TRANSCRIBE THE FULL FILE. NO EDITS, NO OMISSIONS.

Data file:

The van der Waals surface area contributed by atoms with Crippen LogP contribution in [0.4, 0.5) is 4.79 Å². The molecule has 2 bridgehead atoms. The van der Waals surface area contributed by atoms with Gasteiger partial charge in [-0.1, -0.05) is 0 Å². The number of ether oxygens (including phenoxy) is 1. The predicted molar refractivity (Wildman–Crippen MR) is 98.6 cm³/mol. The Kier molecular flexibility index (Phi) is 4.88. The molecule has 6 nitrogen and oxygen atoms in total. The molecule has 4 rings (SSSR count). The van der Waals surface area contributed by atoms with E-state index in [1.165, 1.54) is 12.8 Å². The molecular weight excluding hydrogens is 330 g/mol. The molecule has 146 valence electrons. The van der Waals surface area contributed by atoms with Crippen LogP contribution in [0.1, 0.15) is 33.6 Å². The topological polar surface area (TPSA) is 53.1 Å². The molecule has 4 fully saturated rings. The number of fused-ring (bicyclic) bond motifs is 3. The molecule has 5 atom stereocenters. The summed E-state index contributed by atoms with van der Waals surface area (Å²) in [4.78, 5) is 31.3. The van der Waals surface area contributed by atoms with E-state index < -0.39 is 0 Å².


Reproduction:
The van der Waals surface area contributed by atoms with Crippen LogP contribution in [0.4, 0.5) is 4.79 Å². The molecule has 2 bridgehead atoms. The van der Waals surface area contributed by atoms with Gasteiger partial charge in [-0.1, -0.05) is 0 Å². The number of ether oxygens (including phenoxy) is 1. The predicted molar refractivity (Wildman–Crippen MR) is 98.6 cm³/mol. The Kier molecular flexibility index (Phi) is 4.88. The molecule has 6 nitrogen and oxygen atoms in total. The molecule has 4 rings (SSSR count). The van der Waals surface area contributed by atoms with E-state index in [1.165, 1.54) is 12.8 Å². The molecular weight excluding hydrogens is 330 g/mol. The molecule has 146 valence electrons. The van der Waals surface area contributed by atoms with Crippen LogP contribution in [0.1, 0.15) is 33.6 Å². The topological polar surface area (TPSA) is 53.1 Å². The molecule has 4 fully saturated rings. The number of fused-ring (bicyclic) bond motifs is 3. The molecule has 5 atom stereocenters. The summed E-state index contributed by atoms with van der Waals surface area (Å²) in [4.78, 5) is 31.3. The van der Waals surface area contributed by atoms with E-state index < -0.39 is 0 Å².